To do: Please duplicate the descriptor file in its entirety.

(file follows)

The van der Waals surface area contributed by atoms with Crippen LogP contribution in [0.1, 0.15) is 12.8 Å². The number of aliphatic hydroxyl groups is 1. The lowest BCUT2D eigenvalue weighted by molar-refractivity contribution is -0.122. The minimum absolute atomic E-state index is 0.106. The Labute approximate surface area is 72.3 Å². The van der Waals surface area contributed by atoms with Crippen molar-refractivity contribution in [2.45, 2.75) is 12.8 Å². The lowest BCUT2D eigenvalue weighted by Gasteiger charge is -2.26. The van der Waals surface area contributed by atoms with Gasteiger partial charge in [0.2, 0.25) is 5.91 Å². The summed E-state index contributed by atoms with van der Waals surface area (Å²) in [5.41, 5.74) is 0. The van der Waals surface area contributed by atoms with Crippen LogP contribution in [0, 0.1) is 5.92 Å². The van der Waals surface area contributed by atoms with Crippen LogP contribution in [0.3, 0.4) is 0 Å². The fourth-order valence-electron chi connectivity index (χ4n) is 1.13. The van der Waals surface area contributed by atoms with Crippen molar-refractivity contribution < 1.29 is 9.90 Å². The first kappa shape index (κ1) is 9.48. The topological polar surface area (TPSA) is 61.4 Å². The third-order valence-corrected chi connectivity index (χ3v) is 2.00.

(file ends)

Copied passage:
The van der Waals surface area contributed by atoms with Crippen LogP contribution in [0.1, 0.15) is 12.8 Å². The number of aliphatic hydroxyl groups is 1. The lowest BCUT2D eigenvalue weighted by molar-refractivity contribution is -0.122. The minimum absolute atomic E-state index is 0.106. The Labute approximate surface area is 72.3 Å². The van der Waals surface area contributed by atoms with Crippen molar-refractivity contribution in [2.45, 2.75) is 12.8 Å². The lowest BCUT2D eigenvalue weighted by Gasteiger charge is -2.26. The van der Waals surface area contributed by atoms with Gasteiger partial charge in [0.2, 0.25) is 5.91 Å². The summed E-state index contributed by atoms with van der Waals surface area (Å²) in [5.41, 5.74) is 0. The van der Waals surface area contributed by atoms with Crippen LogP contribution in [0, 0.1) is 5.92 Å². The van der Waals surface area contributed by atoms with Crippen LogP contribution in [0.3, 0.4) is 0 Å². The fourth-order valence-electron chi connectivity index (χ4n) is 1.13. The van der Waals surface area contributed by atoms with Crippen molar-refractivity contribution < 1.29 is 9.90 Å². The first kappa shape index (κ1) is 9.48. The topological polar surface area (TPSA) is 61.4 Å². The third-order valence-corrected chi connectivity index (χ3v) is 2.00.